8. 20. This Italian scene makes use of sugar for table decorations. At that time sugar was a rare and much prized substance that was sold with drugs and herbs.
    9. 21. <ul><li>Your imagination is the only limit to what you can do with food! </li></ul><ul><li>Almost anything is possible! </li></ul><ul><li>Translate your thought and the materials (food) to the finished product! </li></ul>Principles of Food Art
    10. 22. Creating Your Food Art
    11. 23. Create Your Food Art: A Personal Pizza
    12. 24. Two Comparisons of Pizza and Painting to Remember
    13. 25. Two Comparisons of Pizza and Painting to Remember 1. The dough is our canvas.
    14. 26. Two Comparisons of Pizza and Painting to Remember 2. The toppings are our paint.
    15. 27. Two Comparisons of Pizza and Painting to Remember 1. The dough is our canvas. 2. The toppings are our paint.
    16. 28. How will you Evaluate Your Pizza Art ?
    17. 29. Steps to Creating Your Pizza Art <ul><li>Mix and make pizza dough. </li></ul>
    18. 30. The Canvas: Pizza Dough
    19. 31. Steps to Creating Your Pizza Art <ul><li>Mix and make pizza dough. </li></ul><ul><li>Roll out (hand or roller) then “dock”. </li></ul><ul><li>Spread sauce – leave a border. </li></ul><ul><li>Arrange cheese and toppings. </li></ul>
    20. 32. How will you Evaluate Your Pizza Art ? <ul><li>Before Cooking </li></ul><ul><li>* first impressions </li></ul><ul><li>*color </li></ul><ul><li>*texture </li></ul><ul><li>*arrangement of toppings </li></ul>
    21. 33. How will you Evaluate Your Pizza Art ? <ul><li>Before Cooking </li></ul><ul><li>first impressions </li></ul><ul><li>color </li></ul><ul><li>texture </li></ul><ul><li>arrangement of toppings </li></ul><ul><li>After Cooking </li></ul><ul><li>first impressions </li></ul><ul><li>color </li></ul><ul><li>texture </li></ul><ul><li>arrangement of toppings </li></ul><ul><li>taste </li></ul><ul><li>presentation </li></ul>
    22. 34. Describing and Evaluating Paintings (And other types of visual arts!)
    23. 35. We use the same concepts used to describe and evaluate pizza
    24. 36. We use the same concepts used to describe and evaluate pizza when we describe and evaluate visual art !
    25. 37. Concepts of Evaluation <ul><li>Pizza </li></ul><ul><li>(Before Cooking) </li></ul><ul><li>first impressions </li></ul><ul><li>color </li></ul><ul><li>texture </li></ul><ul><li>arrangement of toppings </li></ul>
    26. 38. Concepts of Evaluation <ul><li>Pizza </li></ul><ul><li>(Before Cooking) </li></ul><ul><li>first impressions </li></ul><ul><li>color </li></ul><ul><li>texture </li></ul><ul><li>arrangement of toppings </li></ul><ul><li>Painting </li></ul><ul><li>first impressions </li></ul><ul><li>color </li></ul><ul><li>texture </li></ul><ul><li>arrangement of toppings </li></ul>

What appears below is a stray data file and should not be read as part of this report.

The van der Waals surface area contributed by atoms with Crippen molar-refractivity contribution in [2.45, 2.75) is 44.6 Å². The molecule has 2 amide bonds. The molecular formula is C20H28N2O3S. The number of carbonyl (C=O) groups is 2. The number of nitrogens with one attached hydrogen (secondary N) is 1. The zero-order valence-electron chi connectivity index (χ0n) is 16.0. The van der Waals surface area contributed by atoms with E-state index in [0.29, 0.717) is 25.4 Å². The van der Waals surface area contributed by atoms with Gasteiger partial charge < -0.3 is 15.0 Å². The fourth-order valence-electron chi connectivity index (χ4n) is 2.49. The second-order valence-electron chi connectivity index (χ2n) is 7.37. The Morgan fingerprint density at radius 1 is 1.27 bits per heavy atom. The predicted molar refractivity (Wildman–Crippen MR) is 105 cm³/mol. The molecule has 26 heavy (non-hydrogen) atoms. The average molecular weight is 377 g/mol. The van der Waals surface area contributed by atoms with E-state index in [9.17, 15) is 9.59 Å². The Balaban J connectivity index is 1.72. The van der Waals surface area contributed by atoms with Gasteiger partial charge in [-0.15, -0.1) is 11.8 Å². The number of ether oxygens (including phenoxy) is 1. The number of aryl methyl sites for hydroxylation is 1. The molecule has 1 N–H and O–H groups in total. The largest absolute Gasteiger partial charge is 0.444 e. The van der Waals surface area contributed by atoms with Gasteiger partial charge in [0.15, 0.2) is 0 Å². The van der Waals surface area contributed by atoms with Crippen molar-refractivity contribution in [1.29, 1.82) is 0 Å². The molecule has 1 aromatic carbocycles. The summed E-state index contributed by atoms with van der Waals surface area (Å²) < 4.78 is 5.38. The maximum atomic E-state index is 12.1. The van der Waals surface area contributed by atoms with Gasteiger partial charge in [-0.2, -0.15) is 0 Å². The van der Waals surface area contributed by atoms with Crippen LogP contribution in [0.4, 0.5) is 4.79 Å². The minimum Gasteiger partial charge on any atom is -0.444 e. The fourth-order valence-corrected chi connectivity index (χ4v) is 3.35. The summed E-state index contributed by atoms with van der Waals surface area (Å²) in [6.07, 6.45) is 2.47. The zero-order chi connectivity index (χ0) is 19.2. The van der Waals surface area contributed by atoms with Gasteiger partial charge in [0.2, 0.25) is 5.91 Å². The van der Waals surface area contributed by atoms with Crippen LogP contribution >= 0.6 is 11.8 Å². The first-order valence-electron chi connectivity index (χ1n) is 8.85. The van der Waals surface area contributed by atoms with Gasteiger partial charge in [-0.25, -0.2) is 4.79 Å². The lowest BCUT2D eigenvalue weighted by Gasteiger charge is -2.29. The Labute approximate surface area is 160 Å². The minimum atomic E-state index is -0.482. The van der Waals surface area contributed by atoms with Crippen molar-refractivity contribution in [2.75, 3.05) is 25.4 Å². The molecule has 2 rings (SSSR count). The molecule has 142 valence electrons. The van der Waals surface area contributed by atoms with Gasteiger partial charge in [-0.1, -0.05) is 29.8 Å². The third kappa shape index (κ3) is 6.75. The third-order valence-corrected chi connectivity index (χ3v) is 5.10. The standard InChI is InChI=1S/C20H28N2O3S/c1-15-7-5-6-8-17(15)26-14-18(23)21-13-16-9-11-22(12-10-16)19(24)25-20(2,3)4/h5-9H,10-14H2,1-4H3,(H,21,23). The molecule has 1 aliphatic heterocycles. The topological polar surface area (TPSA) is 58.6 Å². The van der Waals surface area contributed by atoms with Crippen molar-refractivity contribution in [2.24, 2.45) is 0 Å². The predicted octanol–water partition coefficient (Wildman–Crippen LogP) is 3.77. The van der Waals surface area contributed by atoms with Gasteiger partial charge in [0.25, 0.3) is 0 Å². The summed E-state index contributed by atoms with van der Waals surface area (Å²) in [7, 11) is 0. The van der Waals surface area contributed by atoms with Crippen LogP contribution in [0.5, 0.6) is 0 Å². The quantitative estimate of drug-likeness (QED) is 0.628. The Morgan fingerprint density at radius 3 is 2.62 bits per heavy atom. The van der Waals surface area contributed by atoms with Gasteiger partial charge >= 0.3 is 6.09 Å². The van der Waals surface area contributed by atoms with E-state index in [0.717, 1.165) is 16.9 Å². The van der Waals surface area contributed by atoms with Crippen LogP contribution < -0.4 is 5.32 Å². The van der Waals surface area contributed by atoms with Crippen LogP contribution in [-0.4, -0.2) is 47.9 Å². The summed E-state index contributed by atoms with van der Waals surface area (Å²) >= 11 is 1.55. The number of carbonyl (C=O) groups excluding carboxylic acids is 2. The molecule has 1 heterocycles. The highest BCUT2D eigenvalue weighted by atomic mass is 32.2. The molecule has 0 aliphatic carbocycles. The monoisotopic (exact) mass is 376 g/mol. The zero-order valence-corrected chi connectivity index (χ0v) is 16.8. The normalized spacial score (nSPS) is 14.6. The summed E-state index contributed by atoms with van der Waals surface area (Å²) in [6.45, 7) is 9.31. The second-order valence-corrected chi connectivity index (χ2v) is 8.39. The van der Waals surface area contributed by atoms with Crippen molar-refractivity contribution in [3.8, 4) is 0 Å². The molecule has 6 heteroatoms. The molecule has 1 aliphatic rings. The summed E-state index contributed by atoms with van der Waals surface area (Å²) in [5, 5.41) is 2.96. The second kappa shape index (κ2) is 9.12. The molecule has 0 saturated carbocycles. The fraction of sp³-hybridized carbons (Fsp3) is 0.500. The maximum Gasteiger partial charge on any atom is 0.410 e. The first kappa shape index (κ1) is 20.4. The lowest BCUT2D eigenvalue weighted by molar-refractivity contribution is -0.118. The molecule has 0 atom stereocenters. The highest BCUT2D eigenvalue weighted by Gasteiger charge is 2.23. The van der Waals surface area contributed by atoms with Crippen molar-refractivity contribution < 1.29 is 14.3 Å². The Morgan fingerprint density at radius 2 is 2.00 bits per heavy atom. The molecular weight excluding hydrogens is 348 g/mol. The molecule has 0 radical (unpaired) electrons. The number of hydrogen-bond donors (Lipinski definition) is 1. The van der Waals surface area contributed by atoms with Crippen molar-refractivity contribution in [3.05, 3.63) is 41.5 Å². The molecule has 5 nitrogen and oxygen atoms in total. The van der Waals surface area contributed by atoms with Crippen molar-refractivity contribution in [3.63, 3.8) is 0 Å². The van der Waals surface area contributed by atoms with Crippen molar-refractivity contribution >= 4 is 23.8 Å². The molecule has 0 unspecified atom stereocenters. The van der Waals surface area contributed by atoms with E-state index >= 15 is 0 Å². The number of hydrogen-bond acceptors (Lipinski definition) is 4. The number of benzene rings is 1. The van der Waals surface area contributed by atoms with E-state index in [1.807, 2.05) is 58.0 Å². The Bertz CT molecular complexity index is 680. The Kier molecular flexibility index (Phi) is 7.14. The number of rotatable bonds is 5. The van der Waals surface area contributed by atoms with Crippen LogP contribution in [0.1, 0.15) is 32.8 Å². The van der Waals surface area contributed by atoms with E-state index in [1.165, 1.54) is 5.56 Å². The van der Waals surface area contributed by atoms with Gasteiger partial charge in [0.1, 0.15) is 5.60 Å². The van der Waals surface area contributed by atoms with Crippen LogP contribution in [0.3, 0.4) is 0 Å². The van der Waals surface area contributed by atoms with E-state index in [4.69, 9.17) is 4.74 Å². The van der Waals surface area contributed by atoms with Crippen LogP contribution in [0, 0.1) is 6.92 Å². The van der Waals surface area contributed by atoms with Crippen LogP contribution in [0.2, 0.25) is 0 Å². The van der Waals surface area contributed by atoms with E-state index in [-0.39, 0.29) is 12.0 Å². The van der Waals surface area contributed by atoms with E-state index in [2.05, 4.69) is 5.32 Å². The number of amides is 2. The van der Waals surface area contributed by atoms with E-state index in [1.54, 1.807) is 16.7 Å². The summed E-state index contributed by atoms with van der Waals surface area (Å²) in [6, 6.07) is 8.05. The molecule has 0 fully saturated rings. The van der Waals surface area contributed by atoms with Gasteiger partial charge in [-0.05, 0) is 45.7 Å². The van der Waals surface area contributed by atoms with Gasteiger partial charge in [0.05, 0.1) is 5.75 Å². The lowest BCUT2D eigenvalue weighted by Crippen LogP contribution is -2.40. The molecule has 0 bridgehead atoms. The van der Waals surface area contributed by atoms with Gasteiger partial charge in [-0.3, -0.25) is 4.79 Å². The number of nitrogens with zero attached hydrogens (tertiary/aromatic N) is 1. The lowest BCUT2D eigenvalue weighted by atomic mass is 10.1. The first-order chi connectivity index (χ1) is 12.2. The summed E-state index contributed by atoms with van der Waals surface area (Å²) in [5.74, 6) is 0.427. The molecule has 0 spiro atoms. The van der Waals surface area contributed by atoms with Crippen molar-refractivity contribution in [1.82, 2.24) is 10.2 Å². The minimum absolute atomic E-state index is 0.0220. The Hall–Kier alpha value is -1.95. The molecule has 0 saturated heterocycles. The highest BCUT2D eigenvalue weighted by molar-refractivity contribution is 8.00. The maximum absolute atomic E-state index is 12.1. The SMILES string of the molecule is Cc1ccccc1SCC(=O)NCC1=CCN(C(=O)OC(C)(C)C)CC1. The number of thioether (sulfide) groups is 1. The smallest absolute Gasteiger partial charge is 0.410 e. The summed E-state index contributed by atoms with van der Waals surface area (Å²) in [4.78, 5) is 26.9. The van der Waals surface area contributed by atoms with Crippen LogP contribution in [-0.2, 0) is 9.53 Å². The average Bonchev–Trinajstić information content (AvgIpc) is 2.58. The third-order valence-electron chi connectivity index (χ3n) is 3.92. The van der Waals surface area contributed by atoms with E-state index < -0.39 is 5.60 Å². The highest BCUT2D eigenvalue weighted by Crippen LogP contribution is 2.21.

27. 39. Apply these concepts of evaluation to the following paintings to see how it works:
    28. 40. A3 blackface #59 Iona Rozeal Brown acrylic on paper 50&quot; x 38&quot;
    29. 41. Mexico Zacula 1983 Sean Scully (American, b. Ireland, 1945) Watercolor on paper; 8 x 10 in. (20.32 x 25.4 cm) Met
    30. 43. Fishing in Spring, The Pont de Clichy (Asnières) , 1887 Vincent van Gogh, Dutch, 1853–1890 Oil on canvas; 19 7/8 x 23 5/8 in. (50.5 x 60 cm) The Art Institute of Chicago, Met Exhibit Site
    31. 45. View of Toledo El Greco (Domenikos Theotokopoulos) (Greek, 1541–1614) Oil on canvas; 47 3/4 x 42 3/4 in. (121.3 x 108.6 cm)
    32. 46. Colophon painting by Zou Yigui (1st section) China, Tang dynasty, 6th-8th century AD from: The Admonitions of the Instructress to the Court Ladies , a handscroll painting attributed to Gu Kaizhi . British Museum
    33. 47. Birds and Flowers , a hanging scroll painting Mori Ransai Japan Mid-Edo period, late 18th century AD
    34. 48. Birds and Flowers , a hanging scroll painting
    35. 49. Cathedral Rocks, Yosemite Valley ca. 1872 Albert Bierstadt oil on paper mounted on canvas approx. 14 x 20 in. (35.6 x 50.8 cm) Smithsonian American Art Museum Bequest of Marvin J. and Shirley F. Sonosky in memory of Harryette Cohn
    36. 52. Sources: Food Art <ul><li>The Edible Monument. J. Paul Getty Museum, Los Angeles. . Access 10/23/06 </li></ul><ul><li>Pepperoni flower. </li></ul><ul><li>Food Art </li></ul><ul><li> </li></ul><ul><li>Food Basket Face: </li></ul>
    37. 53. Sources: Art Evaluation <ul><li>See also the notes section (notes view) of this file </li></ul><ul><li>Kimball </li></ul><ul><li>Hydria </li></ul><ul><li>Mexico Zacula </li></ul><ul><li>Fishing in Spring </li></ul><ul><li>View of Toledo </li></ul><ul><li>Colophon painting by Zou Yigui (1st section) </li></ul><ul><li>Smithsonian Education </li></ul>
    38. 54. Hydria (water jar) depicting women at a fountain house , ca. 510–500 B.C.; Archaic, black-figure Greek, Attic Terracotta; H. 37.47 cm Met. NY